Other threats to quality include the subsourcing of components and relocation of production without prior arrangement, high staff turnover, and lack of change control. This is best handled by choosing a supplier carefully and then putting a rigorous quality agreement in place from the outset. It is essential to inspect factories before entering into a manufacturing agreement. Once manufacturing is under way, the OEM should communicate continually with their Asian supplier and contractually enforce the required standards and practices. ISO 13485 accreditation is becoming more commonplace in Asia but, nevertheless, OEMs should still check a potential supplier’s scope for this accreditation and make sure the systems that they have in place meet their requirements.
In our experience, in countries such as Malaysia and China, contract manufacturers have been known to hire Western certification bodies to perform the audits to gain some degree of credence. Yet, the suppliers do not always select the most suitable bodies in terms of medical device manufacturing expertise. Other companies in these countries claim to have ISO 13485 accreditation; however, they have a limited scope, which means that various key stages of the process—such as tool making—are omitted and may not be covered by any recognised quality management system.
Another widely recognised issue is that some Asian countries are relaxed when it comes to the protection of IP. Once again, this varies between countries and, therefore, is a factor in deciding where to site an Asian operation. More-developed nations such as South Korea and Singapore have a better reputation for handling IP. The same is true of physical security, although most countries are now taking steps to prevent pilfering. At some Asian facilities, armed guards patrol prototyping and manufacturing areas to prevent goods from being taken by employees. Device manufacturers can take advantage of this heightened security.

It is important to remember that OEMs can encounter many of the problems mentioned above with Western suppliers—suppliers that tend to take longer to finish products and charge more for their labour. Thus, with the right controls in place, outsourcing work to Asia remains an attractive proposition for Western medical device makers.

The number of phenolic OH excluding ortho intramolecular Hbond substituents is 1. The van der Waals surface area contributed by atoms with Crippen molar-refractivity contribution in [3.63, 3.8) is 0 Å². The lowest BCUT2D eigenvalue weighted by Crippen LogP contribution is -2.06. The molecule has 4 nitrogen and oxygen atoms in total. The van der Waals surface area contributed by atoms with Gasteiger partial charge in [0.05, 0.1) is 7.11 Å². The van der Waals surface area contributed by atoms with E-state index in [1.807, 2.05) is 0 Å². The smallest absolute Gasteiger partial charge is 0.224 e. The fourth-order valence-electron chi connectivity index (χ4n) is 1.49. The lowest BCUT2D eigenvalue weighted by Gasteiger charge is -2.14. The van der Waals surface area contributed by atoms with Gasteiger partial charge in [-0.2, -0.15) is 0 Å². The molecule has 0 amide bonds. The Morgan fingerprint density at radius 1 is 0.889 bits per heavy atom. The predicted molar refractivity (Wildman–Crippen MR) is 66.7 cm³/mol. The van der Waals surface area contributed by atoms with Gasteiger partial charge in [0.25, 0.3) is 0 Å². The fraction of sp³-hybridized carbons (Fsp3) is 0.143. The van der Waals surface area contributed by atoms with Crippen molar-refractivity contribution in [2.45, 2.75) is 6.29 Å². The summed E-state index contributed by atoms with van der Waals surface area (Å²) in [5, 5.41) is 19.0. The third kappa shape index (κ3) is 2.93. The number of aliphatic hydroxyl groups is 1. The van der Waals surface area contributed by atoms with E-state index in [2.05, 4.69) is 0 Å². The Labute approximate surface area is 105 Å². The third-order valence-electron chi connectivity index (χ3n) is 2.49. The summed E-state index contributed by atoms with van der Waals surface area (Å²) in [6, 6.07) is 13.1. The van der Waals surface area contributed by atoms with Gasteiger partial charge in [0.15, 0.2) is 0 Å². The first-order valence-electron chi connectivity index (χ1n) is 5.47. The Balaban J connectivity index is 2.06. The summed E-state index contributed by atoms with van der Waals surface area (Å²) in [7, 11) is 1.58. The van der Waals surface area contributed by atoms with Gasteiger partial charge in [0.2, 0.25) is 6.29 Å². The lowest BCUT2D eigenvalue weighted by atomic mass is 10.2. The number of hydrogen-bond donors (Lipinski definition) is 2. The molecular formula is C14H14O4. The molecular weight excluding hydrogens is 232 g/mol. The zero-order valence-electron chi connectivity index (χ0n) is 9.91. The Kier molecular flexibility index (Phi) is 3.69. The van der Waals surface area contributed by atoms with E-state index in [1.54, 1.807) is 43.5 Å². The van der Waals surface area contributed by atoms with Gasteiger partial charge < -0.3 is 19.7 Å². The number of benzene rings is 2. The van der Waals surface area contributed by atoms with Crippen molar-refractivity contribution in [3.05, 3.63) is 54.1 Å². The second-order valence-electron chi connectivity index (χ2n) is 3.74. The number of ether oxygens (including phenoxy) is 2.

5. Maintaining Quality Control and Design Authority
It is best to keep control of design in the West and to use Asian companies as suppliers rather than partners. A more formal relationship, in which the divisions of responsibility are clearly defined, provides OEMs with the opportunity to evaluate claims of expertise and efficiency. Compared with an Asian-owned company, a Western company with an Asian subsidiary may provide a faster and easier route to set up. In either case, companies should plan for close involvement at the manufacturing site along with frequent communication by other means such as Web meeting tools.
The method of manufacture and assembly must be designed in collaboration with the particular supplier involved. Local capabilities and labour costs will influence whether automated or manual assembly is the best option.
It is important to establish an appropriate level of information exchange. OEMs should avoid overloading a prospective supplier with development information, but they should get its input on the preliminary design. They should also return for more detailed discussions and negotiations once the design has been developed or at least chilled.
Although moving selected aspects of manufacturing to Asia is a highly attractive proposition, there are also quite a number of pitfalls to be anticipated and negotiated. In doing so, there is no substitute for experience. This is true both when deciding which geographies to use for which activities, and also when managing an existing East-West relationship. The decision to use Asian suppliers should not be taken lightly, nor is it always the best option. However, in the right circumstances, the potential benefits are huge provided that the importance of supplier selection, involvement, and management is understood.
Doug Jennings and David Whitaker are principal consultants within the technology and innovation practice of PA Consulting Group (Cambridge, UK, and London).

Reproduced by kind permission of MDDI Magazine. To read the full article, please click here.